In Polish, there's an idiom, "z armatą na wróble" - translating directly "with a howitzer, against sparrows". It applies as criticism of using an unreasonably powerful, heavyweight, expensive, or otherwise "oversized" solution to solve a small problem. Say, using a flame-thrower with napalm to kill a spider, or calling SWAT on a school kid who drew a pistol in a notebook.

"Overkill" is a close expression but not exactly implying the scale - using AK-47 against wild turkeys is overkill. Using a howitzer against sparrows though?

Is there an idiom or other expression to imply something is not just an overkill, but one unambiguously disproportionate?

  • 3
    "Using a sledgehammer to crack a nut" means that it's disproportionate and unlikely to achieve the actual desired result (the nutshell cracked but the nut itself not crushed to powder). Apr 18, 2017 at 16:07
  • Related: english.stackexchange.com/q/289167/18655
    – JLG
    Apr 18, 2017 at 16:23
  • "using a howitzer to ..." is well established in the US. Sometimes Americanized to "Using a bazooka to ..."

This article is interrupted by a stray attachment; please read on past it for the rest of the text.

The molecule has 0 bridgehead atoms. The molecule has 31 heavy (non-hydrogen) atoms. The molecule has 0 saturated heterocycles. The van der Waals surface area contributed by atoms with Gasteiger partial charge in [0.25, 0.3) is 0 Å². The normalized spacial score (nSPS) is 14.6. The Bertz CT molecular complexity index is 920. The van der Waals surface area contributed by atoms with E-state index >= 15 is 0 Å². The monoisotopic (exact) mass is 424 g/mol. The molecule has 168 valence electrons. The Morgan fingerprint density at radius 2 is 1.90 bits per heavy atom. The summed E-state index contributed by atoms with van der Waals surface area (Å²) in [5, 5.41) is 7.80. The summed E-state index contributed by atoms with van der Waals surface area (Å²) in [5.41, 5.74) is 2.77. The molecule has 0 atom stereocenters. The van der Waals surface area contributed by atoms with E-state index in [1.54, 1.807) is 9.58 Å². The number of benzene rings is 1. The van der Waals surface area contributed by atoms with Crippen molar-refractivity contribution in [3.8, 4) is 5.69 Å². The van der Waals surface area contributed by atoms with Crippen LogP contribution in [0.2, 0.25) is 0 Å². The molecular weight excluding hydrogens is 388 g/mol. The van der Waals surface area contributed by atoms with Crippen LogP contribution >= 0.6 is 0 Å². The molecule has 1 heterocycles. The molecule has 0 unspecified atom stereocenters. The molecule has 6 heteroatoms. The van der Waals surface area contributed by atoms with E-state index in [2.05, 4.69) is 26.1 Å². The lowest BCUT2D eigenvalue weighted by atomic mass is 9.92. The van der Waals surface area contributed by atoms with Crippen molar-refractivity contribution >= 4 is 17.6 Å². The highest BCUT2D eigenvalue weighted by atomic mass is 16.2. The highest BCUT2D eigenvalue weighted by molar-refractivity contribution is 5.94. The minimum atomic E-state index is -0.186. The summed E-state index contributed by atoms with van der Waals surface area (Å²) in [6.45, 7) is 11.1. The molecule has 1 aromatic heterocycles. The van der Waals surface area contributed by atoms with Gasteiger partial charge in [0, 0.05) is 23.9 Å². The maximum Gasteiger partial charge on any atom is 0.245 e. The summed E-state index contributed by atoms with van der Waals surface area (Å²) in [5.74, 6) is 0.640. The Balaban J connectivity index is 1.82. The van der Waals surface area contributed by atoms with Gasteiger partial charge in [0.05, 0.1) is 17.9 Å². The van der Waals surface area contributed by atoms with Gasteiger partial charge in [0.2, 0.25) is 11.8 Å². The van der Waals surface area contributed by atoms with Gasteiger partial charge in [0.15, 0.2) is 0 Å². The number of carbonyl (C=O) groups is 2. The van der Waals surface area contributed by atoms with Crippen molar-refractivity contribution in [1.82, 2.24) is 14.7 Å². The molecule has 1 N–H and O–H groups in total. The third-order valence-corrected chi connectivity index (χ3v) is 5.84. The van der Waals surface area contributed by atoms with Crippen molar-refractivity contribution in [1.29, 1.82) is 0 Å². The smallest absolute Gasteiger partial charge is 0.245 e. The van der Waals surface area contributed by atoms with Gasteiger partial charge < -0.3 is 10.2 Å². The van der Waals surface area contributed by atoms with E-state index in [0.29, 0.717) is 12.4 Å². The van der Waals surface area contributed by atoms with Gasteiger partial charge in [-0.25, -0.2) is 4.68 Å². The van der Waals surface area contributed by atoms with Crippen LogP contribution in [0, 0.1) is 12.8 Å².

– Phil Sweet
    Apr 18, 2017 at 16:30
  • 2
    While I like 'sledgehammer' there are many cases where it implies a careless disregard for what is already in place... that it might break other stuff in the process. Another idiom, that might work where sledgehammer doesn't is "calling up the national guard" ... (trying it in a sentence:)"We lost a few customers due to a few isolated packaging mistakes and next thing you know the boss is calling in the national guard, hiring an expensive outside contractor that will end up tripling our loaded packaging cost per unit when all is said and done."
    – Tom22
    Apr 18, 2017 at 18:13
  • Duplicate: english.stackexchange.com/questions/100218/… Apr 18, 2017 at 22:18

2 Answers 2


I've heard "that's like killing a fly with a sledgehammer" or "never use a cannon to kill a fly".

  • To grossly overreact to a minor error or mishap. CCL
  • 1
    I voted this up because I think it's the idiom that fits in most cases. That being said, it's most frequently used when scrapping something more than improving something, and/or implies to some degree that you might break something in the process.
    – Tom22
    Apr 18, 2017 at 18:08

Using a sledgehammer to crack a nut

is the idiom in British English.

See Cambridge Advanced Learner’s Dictionary on line:

If you use a sledgehammer to crack a nut, you use much more force than is needed:

“50 police officers to arrest two unarmed men is surely using a sledgehammer to crack a nut.”

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